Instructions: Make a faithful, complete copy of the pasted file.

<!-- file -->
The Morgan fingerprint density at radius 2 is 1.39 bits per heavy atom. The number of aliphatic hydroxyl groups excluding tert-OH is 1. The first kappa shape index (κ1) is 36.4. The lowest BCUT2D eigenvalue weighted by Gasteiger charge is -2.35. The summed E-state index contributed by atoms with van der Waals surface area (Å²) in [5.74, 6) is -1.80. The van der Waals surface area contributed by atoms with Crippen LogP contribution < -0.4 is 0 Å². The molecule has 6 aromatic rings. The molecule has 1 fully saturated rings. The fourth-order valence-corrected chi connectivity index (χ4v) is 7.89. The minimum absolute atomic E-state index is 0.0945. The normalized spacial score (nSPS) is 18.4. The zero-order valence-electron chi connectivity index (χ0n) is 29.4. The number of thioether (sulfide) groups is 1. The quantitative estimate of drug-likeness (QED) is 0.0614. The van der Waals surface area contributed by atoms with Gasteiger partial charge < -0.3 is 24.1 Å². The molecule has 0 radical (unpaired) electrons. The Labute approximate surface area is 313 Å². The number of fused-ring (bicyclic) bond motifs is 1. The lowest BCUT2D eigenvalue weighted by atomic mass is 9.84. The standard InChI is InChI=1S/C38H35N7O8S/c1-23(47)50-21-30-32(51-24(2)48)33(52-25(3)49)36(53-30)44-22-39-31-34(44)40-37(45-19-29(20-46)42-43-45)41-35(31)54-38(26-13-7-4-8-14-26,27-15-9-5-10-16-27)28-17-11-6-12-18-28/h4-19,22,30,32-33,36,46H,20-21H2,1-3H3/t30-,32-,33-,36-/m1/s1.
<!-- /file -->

The Morgan fingerprint density at radius 2 is 1.39 bits per heavy atom. The number of aliphatic hydroxyl groups excluding tert-OH is 1. The first kappa shape index (κ1) is 36.4. The lowest BCUT2D eigenvalue weighted by Gasteiger charge is -2.35. The summed E-state index contributed by atoms with van der Waals surface area (Å²) in [5.74, 6) is -1.80. The van der Waals surface area contributed by atoms with Crippen LogP contribution < -0.4 is 0 Å². The molecule has 6 aromatic rings. The molecule has 1 fully saturated rings. The fourth-order valence-corrected chi connectivity index (χ4v) is 7.89. The minimum absolute atomic E-state index is 0.0945. The normalized spacial score (nSPS) is 18.4. The zero-order valence-electron chi connectivity index (χ0n) is 29.4. The number of thioether (sulfide) groups is 1. The quantitative estimate of drug-likeness (QED) is 0.0614. The van der Waals surface area contributed by atoms with Gasteiger partial charge < -0.3 is 24.1 Å². The molecule has 0 radical (unpaired) electrons. The Labute approximate surface area is 313 Å². The number of fused-ring (bicyclic) bond motifs is 1. The lowest BCUT2D eigenvalue weighted by atomic mass is 9.84. The standard InChI is InChI=1S/C38H35N7O8S/c1-23(47)50-21-30-32(51-24(2)48)33(52-25(3)49)36(53-30)44-22-39-31-34(44)40-37(45-19-29(20-46)42-43-45)41-35(31)54-38(26-13-7-4-8-14-26,27-15-9-5-10-16-27)28-17-11-6-12-18-28/h4-19,22,30,32-33,36,46H,20-21H2,1-3H3/t30-,32-,33-,36-/m1/s1.